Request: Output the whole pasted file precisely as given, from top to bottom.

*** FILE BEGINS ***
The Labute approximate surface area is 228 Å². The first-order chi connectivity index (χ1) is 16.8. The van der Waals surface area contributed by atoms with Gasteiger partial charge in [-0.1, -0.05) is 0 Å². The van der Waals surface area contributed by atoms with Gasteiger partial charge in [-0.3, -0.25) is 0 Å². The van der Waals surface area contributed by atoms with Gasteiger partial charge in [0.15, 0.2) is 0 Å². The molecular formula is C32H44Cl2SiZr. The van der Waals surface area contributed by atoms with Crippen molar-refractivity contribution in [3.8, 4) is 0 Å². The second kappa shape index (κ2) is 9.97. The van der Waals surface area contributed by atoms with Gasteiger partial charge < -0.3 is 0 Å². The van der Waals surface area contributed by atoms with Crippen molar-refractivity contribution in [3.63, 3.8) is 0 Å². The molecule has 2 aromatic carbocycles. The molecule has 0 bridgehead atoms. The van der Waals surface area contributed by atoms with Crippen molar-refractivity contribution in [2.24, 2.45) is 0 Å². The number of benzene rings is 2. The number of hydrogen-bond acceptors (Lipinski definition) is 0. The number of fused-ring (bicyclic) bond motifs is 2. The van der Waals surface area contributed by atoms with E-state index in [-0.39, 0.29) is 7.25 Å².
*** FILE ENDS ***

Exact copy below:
The Labute approximate surface area is 228 Å². The first-order chi connectivity index (χ1) is 16.8. The van der Waals surface area contributed by atoms with Gasteiger partial charge in [-0.1, -0.05) is 0 Å². The van der Waals surface area contributed by atoms with Gasteiger partial charge in [-0.3, -0.25) is 0 Å². The van der Waals surface area contributed by atoms with Gasteiger partial charge in [0.15, 0.2) is 0 Å². The molecular formula is C32H44Cl2SiZr. The van der Waals surface area contributed by atoms with Crippen molar-refractivity contribution in [3.8, 4) is 0 Å². The second kappa shape index (κ2) is 9.97. The van der Waals surface area contributed by atoms with Gasteiger partial charge < -0.3 is 0 Å². The van der Waals surface area contributed by atoms with Crippen molar-refractivity contribution in [3.63, 3.8) is 0 Å². The molecule has 2 aromatic carbocycles. The molecule has 0 bridgehead atoms. The van der Waals surface area contributed by atoms with Crippen molar-refractivity contribution in [2.24, 2.45) is 0 Å². The number of benzene rings is 2. The number of hydrogen-bond acceptors (Lipinski definition) is 0. The number of fused-ring (bicyclic) bond motifs is 2. The van der Waals surface area contributed by atoms with E-state index in [-0.39, 0.29) is 7.25 Å².